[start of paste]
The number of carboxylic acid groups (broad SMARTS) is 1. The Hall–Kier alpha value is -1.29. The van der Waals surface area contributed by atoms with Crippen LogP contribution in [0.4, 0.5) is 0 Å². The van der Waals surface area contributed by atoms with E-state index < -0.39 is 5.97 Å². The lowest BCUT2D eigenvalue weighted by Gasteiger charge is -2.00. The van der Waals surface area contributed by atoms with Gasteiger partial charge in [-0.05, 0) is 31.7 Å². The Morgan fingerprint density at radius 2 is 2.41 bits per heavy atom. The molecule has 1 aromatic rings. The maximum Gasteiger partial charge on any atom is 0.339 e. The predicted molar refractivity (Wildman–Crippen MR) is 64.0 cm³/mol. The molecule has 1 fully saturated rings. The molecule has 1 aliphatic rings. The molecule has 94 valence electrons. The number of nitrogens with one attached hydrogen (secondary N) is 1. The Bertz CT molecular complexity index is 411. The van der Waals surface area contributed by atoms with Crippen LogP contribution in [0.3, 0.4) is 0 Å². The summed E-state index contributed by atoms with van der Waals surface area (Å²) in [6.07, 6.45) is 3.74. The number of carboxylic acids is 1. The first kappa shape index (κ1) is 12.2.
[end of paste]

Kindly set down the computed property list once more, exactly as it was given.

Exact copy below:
The number of carboxylic acid groups (broad SMARTS) is 1. The Hall–Kier alpha value is -1.29. The van der Waals surface area contributed by atoms with Crippen LogP contribution in [0.4, 0.5) is 0 Å². The van der Waals surface area contributed by atoms with E-state index < -0.39 is 5.97 Å². The lowest BCUT2D eigenvalue weighted by Gasteiger charge is -2.00. The van der Waals surface area contributed by atoms with Gasteiger partial charge in [-0.05, 0) is 31.7 Å². The Morgan fingerprint density at radius 2 is 2.41 bits per heavy atom. The molecule has 1 aromatic rings. The maximum Gasteiger partial charge on any atom is 0.339 e. The predicted molar refractivity (Wildman–Crippen MR) is 64.0 cm³/mol. The molecule has 1 fully saturated rings. The molecule has 1 aliphatic rings. The molecule has 94 valence electrons. The number of nitrogens with one attached hydrogen (secondary N) is 1. The Bertz CT molecular complexity index is 411. The van der Waals surface area contributed by atoms with Crippen LogP contribution in [0.3, 0.4) is 0 Å². The summed E-state index contributed by atoms with van der Waals surface area (Å²) in [6.07, 6.45) is 3.74. The number of carboxylic acids is 1. The first kappa shape index (κ1) is 12.2.